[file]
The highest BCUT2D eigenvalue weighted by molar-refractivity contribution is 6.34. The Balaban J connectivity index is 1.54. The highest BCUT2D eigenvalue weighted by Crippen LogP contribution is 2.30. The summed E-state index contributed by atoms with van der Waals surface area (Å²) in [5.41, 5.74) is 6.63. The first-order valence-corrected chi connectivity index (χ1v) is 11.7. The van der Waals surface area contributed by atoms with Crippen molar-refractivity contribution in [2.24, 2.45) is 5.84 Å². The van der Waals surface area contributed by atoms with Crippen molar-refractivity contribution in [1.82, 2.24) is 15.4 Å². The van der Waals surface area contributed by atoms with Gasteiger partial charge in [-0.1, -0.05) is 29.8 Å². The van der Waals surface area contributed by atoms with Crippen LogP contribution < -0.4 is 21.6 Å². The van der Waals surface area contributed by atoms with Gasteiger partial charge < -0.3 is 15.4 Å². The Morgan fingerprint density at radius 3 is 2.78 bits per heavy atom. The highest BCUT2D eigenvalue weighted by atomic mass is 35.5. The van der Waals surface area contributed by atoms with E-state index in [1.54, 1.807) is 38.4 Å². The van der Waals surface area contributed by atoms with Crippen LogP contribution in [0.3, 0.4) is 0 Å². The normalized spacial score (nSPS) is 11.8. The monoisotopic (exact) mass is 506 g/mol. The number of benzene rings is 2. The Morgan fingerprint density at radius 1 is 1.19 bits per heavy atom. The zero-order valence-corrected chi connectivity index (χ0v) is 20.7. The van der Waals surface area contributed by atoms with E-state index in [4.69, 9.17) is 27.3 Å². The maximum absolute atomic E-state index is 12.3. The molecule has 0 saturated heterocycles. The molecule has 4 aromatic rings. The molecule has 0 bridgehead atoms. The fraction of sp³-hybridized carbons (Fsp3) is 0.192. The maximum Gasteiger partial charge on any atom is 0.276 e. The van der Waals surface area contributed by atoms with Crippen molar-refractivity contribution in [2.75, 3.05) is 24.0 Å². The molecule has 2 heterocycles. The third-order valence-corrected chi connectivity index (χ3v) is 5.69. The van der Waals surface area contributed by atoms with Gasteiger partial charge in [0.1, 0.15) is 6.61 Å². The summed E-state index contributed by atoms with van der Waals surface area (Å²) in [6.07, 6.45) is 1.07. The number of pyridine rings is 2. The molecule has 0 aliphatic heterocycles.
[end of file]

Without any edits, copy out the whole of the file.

The highest BCUT2D eigenvalue weighted by molar-refractivity contribution is 6.34. The Balaban J connectivity index is 1.54. The highest BCUT2D eigenvalue weighted by Crippen LogP contribution is 2.30. The summed E-state index contributed by atoms with van der Waals surface area (Å²) in [5.41, 5.74) is 6.63. The first-order valence-corrected chi connectivity index (χ1v) is 11.7. The van der Waals surface area contributed by atoms with Crippen molar-refractivity contribution in [2.24, 2.45) is 5.84 Å². The van der Waals surface area contributed by atoms with Crippen molar-refractivity contribution in [1.82, 2.24) is 15.4 Å². The van der Waals surface area contributed by atoms with Gasteiger partial charge in [-0.1, -0.05) is 29.8 Å². The van der Waals surface area contributed by atoms with Crippen LogP contribution < -0.4 is 21.6 Å². The van der Waals surface area contributed by atoms with Gasteiger partial charge < -0.3 is 15.4 Å². The Morgan fingerprint density at radius 3 is 2.78 bits per heavy atom. The highest BCUT2D eigenvalue weighted by atomic mass is 35.5. The van der Waals surface area contributed by atoms with E-state index in [1.54, 1.807) is 38.4 Å². The van der Waals surface area contributed by atoms with Crippen LogP contribution in [0.3, 0.4) is 0 Å². The normalized spacial score (nSPS) is 11.8. The monoisotopic (exact) mass is 506 g/mol. The number of benzene rings is 2. The Morgan fingerprint density at radius 1 is 1.19 bits per heavy atom. The zero-order valence-corrected chi connectivity index (χ0v) is 20.7. The van der Waals surface area contributed by atoms with E-state index in [4.69, 9.17) is 27.3 Å². The maximum absolute atomic E-state index is 12.3. The molecule has 0 saturated heterocycles. The molecule has 4 aromatic rings. The molecule has 0 bridgehead atoms. The fraction of sp³-hybridized carbons (Fsp3) is 0.192. The maximum Gasteiger partial charge on any atom is 0.276 e. The van der Waals surface area contributed by atoms with Crippen molar-refractivity contribution in [2.75, 3.05) is 24.0 Å². The molecule has 2 heterocycles. The third-order valence-corrected chi connectivity index (χ3v) is 5.69. The van der Waals surface area contributed by atoms with Gasteiger partial charge in [0.1, 0.15) is 6.61 Å². The summed E-state index contributed by atoms with van der Waals surface area (Å²) in [6.07, 6.45) is 1.07. The number of pyridine rings is 2. The molecule has 0 aliphatic heterocycles.